’It allows me to work three days a week, it allows me to focus on every single [David Fickling] book. My perk is giving authors the kind of treatment I’d like as an author; I know my books inside out, I know my authors really well, get to travel round the country as their sales and marketing director.’
‘You go round telling everyone what a wonderful book this is?’
‘That’s like the best gig in the world. It gives me a nice balance, and I commute from bed to the [bedroom] window. The challenge of that is that the four YA books were written on the bus to and from work, 500 words a day, 3,500 words a week. Now I’m doing some middle grade stuff, 35,000 words, it’s only ten weeks and I’m there. One of the funny things working with David is when you’re in the office, and Philip Pullman is sat in David’s office, you’re like a school kid…’
Here we continue the hero worshipping and sit and talk about John Green, Alan Gibbons, Bali Rai, and how much time they spend on travelling the world, to meet their fans. This Scottish tour is actually Phil’s first. He’s done individual events in the past, but not toured.’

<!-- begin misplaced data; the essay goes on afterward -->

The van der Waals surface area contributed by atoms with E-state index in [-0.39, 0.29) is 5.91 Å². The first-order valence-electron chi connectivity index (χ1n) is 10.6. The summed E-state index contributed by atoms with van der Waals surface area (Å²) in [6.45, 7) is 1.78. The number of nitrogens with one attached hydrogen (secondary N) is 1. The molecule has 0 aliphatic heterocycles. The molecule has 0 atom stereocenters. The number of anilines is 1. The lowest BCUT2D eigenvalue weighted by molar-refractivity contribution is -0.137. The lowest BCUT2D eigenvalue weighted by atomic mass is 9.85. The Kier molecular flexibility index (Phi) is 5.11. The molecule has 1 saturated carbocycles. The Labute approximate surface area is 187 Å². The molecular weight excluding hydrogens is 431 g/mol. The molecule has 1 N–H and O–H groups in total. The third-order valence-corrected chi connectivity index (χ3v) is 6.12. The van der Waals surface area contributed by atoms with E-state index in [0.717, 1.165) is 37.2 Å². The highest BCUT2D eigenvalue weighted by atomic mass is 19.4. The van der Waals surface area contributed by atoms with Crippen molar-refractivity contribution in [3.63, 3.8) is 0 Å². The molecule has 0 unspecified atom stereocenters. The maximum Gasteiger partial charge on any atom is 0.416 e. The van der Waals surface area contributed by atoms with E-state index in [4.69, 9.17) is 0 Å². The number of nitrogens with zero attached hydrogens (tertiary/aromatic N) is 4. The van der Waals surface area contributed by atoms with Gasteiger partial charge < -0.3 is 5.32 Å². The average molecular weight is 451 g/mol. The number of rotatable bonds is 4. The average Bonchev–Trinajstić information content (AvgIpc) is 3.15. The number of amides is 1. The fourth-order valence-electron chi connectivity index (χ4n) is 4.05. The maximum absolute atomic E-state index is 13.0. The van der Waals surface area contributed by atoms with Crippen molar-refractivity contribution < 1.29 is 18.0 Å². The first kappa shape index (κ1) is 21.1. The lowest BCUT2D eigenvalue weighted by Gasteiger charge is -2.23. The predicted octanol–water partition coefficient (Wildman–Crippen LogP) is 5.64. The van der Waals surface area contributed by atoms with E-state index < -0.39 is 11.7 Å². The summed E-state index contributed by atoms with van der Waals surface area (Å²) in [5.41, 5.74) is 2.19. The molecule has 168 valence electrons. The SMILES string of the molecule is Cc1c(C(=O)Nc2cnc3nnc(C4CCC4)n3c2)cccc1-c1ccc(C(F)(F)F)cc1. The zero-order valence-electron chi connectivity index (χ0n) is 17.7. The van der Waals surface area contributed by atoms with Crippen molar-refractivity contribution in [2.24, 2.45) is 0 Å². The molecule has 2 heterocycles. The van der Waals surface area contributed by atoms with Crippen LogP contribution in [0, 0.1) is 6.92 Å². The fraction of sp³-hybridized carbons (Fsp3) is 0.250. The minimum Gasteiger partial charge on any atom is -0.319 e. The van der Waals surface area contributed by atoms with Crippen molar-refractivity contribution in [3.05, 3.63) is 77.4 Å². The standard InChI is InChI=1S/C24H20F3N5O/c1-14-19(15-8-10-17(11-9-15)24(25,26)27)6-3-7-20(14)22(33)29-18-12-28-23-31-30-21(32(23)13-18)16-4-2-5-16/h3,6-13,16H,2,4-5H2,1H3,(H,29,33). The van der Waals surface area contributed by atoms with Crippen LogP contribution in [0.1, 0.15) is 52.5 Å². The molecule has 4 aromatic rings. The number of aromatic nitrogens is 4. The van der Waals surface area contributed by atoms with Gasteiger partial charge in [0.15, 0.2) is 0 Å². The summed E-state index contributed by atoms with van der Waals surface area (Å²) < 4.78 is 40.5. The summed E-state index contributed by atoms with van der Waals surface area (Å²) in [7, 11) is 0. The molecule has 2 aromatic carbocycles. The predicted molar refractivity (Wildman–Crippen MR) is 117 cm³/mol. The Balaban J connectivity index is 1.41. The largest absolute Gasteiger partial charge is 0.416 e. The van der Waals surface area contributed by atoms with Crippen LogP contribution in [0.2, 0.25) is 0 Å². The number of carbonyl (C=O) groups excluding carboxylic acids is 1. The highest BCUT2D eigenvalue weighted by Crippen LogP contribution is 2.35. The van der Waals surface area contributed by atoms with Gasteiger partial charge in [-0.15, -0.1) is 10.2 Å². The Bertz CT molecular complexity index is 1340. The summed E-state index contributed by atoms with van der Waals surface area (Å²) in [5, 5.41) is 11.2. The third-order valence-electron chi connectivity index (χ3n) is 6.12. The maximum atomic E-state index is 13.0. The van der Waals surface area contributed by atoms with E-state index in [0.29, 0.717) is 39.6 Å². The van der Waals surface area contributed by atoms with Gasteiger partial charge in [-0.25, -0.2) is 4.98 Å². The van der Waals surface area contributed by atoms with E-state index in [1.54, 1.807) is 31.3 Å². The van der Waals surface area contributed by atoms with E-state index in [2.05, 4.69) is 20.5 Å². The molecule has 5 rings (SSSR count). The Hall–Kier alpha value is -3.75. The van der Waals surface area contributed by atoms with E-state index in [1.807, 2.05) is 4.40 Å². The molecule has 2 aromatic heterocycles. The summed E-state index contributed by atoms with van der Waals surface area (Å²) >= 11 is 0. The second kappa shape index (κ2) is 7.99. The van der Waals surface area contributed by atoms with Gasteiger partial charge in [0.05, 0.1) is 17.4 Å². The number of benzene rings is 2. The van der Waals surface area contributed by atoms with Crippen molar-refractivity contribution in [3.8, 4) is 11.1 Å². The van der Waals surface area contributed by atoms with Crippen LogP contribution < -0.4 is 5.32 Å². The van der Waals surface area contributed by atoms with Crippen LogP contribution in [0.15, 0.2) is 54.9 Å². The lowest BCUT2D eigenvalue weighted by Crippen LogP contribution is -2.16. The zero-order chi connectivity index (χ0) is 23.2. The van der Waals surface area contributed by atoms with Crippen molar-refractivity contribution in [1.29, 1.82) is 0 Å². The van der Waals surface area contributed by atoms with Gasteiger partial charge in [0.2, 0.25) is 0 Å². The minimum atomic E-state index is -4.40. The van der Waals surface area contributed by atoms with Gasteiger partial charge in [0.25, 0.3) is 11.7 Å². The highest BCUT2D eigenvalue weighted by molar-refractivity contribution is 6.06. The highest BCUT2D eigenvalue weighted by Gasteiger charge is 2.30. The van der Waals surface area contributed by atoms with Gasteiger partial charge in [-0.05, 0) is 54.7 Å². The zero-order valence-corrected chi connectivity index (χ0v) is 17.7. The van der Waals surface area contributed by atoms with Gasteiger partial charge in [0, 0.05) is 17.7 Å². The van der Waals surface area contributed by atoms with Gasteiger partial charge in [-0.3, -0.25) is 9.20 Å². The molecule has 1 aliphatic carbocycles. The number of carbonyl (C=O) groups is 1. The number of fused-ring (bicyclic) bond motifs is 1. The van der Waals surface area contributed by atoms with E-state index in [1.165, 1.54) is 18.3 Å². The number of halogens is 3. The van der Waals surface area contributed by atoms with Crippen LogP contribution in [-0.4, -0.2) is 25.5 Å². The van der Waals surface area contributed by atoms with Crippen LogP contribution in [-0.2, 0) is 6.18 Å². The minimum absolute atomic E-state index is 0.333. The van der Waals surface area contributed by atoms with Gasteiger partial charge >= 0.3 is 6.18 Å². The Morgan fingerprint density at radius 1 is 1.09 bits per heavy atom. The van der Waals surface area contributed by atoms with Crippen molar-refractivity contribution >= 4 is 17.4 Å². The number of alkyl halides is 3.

‘Do you find that people want to be like Billy or Daisy?’
‘No. Kids in care are often referred to as children without a voice, which is the most ironic thing I’ve ever heard, because they are some of the noisiest. Really loud. Jacqueline Wilson did a magnificent job with Tracy Beaker, and I want to write about stuff honestly, give kids an insight into a life that could have been theirs, had things been different. Ronnie, the Colonel in Billy; I hadn’t planned his trajectory, at all. I did work with a load of male carers, ex-military, and it makes sense when you think of it. For them a children’s home is perfect.
The children used to call us Uncle or Auntie, but it teaches them the wrong thing about what a family really is.’ Phil goes on to describe how a child might be calling someone Auntie, only for that carer to leave their job a few weeks later, and that must give the child the idea that family can get up and go at any time. So any positive effect people might expect from having someone you could call Auntie, will be counterbalanced by the fact that it is only a job.

Phil Earle

‘The thing with Ronnie is a bit like a romance.’
‘Yeah yeah. It’s interesting you say that, because I think that true for Heroic as well. It’s a love story about two brothers.’ Phil says he’s not brave enough to write anything [traditionally] romantic.